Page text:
Winter, the coldest for fifteen years, and James is wearing the scarf he stole in his university days from a girl who broke up with him for thinking Kundera was pretentious. He still remembers the things she used to say far more than he remembers any part of her body: Paintings are ecstatic. The best of life is improvised. Sometimes he’d ask her to make them up, these pseudo-epigrams, while they were making love and they’d both dissolve into helpless giggles. He has a vague feeling there was something about her eyes; perhaps she had one blue eye and one green, but he knows this could just be a story he’s been telling himself all these years. It occurs to him, as he turns the corner and heads towards home, that in ten, twelve, twenty years there’ll be memories like this of Elizabeth, things he believes to be true which he also knows could be tricks of forgetfulness, tricks of time.
He’d expected the museum to be closed because of the snow, but he’d woken late to sun through his curtains, and he’d taken a chance. And now, on his way home again, the thaw is making soft sculptures of the drifts, and the roads are tracked with black lines where cars have finally found purchase.
He’s been thinking about the dead, how it’s not so much the person who’s died we mourn, but the part of ourselves which we could find only with them. When someone dies, he wants to say, a piece of you dies as well. The fact that he has no one to say this to strikes him as an irony, but before he can work out why, he slips a little on the snowmelt and the thought is gone.
Of course, the visit to the museum had done exactly what he’d known it would; looking at paintings that Elizabeth used to love will always – he’s sure – bring on that awful, simple, dull recognition that things are no longer the same. The two of them had been, to all of their friends, Elizabeth and James, but now there was no more Elizabeth and James because there was no more Elizabeth. Two deaths for the price of one.
There are days, still, when the weight of her is so strong he cannot lift his head from the pillow. And then there are other days – today – when he can wear the scarf of an ex-lover, when he can pack the snow from a low wall into a hard ball, take aim and throw, hitting the car number-plate he aimed for, if not the actual letter.
He remembers the first time they’d gone to the museum. She’d told him how painters often looked at their paintings in a mirror, a way to find distance, perspective, another eye, so to speak. Her words had come back to him, years later – and years ago now – when she’d told him about the affair. Perhaps that was how it’d been: her lover a mirror through which she might get to see him – James – anew. There’d even been the suggestion on that strange, cold spring evening, that they could continue as a three, that there might be some kind of meeting, and if things went well, then…
But by early summer the lover was gone, and Elizabeth – adifferent, quieter Elizabeth – would sleep late on weekend mornings, take long baths at night. Once, James had walked into the kitchen and found her crying. He wanted to hold her, but she looked at him – her makeup giving her face a blurred façade – and told him that when he was close to her she felt like one of those little wooden puzzles people give each other at Christmas.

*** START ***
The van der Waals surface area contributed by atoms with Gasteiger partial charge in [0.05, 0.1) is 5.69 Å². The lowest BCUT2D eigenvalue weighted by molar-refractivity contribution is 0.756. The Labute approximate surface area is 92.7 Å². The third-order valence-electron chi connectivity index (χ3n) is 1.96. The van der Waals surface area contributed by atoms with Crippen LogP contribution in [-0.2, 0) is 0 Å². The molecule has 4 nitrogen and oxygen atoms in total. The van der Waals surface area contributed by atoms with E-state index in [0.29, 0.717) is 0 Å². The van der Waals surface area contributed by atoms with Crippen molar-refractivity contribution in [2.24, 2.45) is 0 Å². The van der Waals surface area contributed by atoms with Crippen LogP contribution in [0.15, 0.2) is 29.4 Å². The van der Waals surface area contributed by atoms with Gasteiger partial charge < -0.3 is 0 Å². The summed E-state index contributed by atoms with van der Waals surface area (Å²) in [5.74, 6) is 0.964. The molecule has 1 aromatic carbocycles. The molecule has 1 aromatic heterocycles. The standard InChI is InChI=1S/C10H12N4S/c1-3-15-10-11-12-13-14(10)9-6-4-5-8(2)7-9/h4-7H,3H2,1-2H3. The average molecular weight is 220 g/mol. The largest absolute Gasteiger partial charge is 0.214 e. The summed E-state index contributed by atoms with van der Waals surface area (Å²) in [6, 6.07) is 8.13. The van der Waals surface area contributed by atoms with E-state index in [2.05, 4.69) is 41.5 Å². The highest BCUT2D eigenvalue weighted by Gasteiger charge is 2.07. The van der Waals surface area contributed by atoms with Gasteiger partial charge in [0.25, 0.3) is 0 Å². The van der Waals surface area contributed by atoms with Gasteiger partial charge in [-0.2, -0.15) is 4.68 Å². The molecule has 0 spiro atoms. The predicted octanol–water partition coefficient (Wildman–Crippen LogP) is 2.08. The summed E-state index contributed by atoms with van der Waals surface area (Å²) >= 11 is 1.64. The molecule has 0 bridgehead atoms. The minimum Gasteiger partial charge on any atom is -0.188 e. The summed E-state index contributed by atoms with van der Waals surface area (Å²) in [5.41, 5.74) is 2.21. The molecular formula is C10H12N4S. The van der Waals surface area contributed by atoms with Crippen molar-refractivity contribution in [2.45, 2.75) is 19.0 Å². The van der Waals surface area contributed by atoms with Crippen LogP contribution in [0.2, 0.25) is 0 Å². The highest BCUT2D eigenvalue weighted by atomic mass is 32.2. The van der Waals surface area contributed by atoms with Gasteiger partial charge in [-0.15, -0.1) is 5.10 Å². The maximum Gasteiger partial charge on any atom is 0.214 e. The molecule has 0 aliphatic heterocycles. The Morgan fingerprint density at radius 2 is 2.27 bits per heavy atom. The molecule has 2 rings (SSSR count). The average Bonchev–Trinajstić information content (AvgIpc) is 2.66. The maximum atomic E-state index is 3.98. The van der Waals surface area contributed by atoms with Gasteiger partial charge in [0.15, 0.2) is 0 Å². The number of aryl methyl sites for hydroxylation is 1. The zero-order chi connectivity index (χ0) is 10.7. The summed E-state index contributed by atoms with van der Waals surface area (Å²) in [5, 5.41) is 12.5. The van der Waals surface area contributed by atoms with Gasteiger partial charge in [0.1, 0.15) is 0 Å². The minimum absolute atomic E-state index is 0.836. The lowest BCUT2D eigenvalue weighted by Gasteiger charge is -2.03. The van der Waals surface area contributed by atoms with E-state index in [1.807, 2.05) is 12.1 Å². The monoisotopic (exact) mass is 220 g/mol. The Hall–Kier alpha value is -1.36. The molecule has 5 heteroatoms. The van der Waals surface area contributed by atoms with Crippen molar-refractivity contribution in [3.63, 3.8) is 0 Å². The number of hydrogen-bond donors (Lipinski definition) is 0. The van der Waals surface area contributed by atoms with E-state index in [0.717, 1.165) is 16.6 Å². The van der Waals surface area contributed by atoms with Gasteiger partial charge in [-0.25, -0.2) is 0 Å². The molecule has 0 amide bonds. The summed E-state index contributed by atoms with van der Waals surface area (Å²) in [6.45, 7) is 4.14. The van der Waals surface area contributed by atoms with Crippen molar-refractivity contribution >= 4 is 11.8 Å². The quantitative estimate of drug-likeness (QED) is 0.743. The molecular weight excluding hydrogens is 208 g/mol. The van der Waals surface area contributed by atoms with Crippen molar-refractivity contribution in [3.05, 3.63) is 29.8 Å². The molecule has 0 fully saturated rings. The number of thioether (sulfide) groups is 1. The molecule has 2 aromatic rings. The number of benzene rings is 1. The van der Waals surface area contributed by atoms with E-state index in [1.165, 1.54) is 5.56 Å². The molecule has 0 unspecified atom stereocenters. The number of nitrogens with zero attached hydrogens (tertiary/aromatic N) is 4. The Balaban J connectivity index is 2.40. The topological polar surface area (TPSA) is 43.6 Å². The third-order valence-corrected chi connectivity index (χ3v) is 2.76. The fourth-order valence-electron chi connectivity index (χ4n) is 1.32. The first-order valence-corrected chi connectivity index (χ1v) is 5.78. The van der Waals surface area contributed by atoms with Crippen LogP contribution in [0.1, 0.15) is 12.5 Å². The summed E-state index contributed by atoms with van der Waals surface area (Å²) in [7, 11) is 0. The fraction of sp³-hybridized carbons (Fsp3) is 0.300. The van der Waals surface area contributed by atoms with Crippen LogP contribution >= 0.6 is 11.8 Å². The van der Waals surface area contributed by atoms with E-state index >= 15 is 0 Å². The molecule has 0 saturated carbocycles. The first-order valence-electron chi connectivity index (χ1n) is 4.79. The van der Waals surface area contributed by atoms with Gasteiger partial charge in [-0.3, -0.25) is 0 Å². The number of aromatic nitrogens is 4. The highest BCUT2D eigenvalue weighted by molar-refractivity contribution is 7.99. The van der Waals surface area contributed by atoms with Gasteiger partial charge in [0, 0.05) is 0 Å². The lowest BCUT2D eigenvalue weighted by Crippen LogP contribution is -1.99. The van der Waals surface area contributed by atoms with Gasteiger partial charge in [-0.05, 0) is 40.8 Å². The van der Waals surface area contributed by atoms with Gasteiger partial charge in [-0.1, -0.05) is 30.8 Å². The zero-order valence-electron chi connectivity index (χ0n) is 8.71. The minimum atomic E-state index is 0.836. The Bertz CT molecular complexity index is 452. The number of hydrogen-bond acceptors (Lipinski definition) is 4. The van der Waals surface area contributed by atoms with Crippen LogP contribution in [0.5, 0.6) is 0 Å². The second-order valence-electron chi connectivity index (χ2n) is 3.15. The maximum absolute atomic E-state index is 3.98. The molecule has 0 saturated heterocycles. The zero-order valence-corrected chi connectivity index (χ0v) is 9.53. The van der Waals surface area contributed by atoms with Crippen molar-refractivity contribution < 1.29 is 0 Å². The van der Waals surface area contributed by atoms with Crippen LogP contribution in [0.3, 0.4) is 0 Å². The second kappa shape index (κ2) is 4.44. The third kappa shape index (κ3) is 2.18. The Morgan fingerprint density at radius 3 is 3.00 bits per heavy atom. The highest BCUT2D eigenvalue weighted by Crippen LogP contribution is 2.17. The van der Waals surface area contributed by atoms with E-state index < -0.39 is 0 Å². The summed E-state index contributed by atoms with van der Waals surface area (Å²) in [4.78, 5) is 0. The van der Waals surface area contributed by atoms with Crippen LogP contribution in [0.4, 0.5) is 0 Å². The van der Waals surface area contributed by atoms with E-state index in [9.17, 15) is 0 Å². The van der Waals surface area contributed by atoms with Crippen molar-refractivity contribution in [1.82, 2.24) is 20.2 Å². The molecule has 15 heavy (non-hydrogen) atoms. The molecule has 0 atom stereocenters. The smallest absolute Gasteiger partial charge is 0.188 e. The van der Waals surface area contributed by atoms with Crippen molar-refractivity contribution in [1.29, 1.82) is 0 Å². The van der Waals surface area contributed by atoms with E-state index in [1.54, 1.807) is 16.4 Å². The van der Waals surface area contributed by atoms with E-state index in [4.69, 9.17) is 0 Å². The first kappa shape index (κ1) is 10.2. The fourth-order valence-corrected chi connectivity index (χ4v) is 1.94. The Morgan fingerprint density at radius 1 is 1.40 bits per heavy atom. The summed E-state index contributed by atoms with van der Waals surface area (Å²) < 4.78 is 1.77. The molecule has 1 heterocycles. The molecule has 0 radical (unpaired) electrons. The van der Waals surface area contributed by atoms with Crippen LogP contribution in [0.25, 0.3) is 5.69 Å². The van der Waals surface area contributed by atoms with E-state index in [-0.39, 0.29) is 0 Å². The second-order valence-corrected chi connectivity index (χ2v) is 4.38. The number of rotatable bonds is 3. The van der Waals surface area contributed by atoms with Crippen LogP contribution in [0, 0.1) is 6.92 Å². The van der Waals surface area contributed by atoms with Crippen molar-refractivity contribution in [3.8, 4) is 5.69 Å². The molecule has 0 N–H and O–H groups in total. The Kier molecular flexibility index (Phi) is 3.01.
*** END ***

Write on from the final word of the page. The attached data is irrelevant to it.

“Don’t presume to know how to solve me,” she said.
He’d know how to, once, and he told her so. “It won’t take much to learn again.”
He’d simply thought they’d have the time.
The snowmelt is worse as James heads to the north of the city. At the top of the road is a garden, and in the centre of it a snowman wearing a purple scarf. It’s not quite the same shade as the one James is wearing, but almost. He thinks of the girl – and still can’t remember her name – naked, reading Kundera aloud whilst he tried not to laugh. He remembers leaving her flat on their last morning together, picking the scarf from the sofa. He remembers Elizabeth in the spring before she got sick, painting in the conservatory, a canvas she’d never finished, a canvas he’s kept along with everything else, locked away in storage.
He thinks, as he turns the corner and walks towards the park, that perhaps he’ll order The Unbearable Lightness of Being, just to see if after all these years Kundera is still as pretentious as he was back then. He thinks of the conservatory and its view across the garden to the hills beyond, a view Elizabeth thought she had never quite captured, although he told her many times how perfect those pictures were.
He wraps his coat closer around him; perhaps the forecasters are right, and it has indeed been the coldest winter for fifteen years. But he knows there’ll be others which will be just as cold and gone just as soon.
Jason Jackson writes short fiction. In 2018 he won the Writers Bureau Short Story Prize, as well as placing and listing in many other competitions. Two of his stories have been nominated for Best Small Fictions 2019, and his writing is widely published on the internet and in print.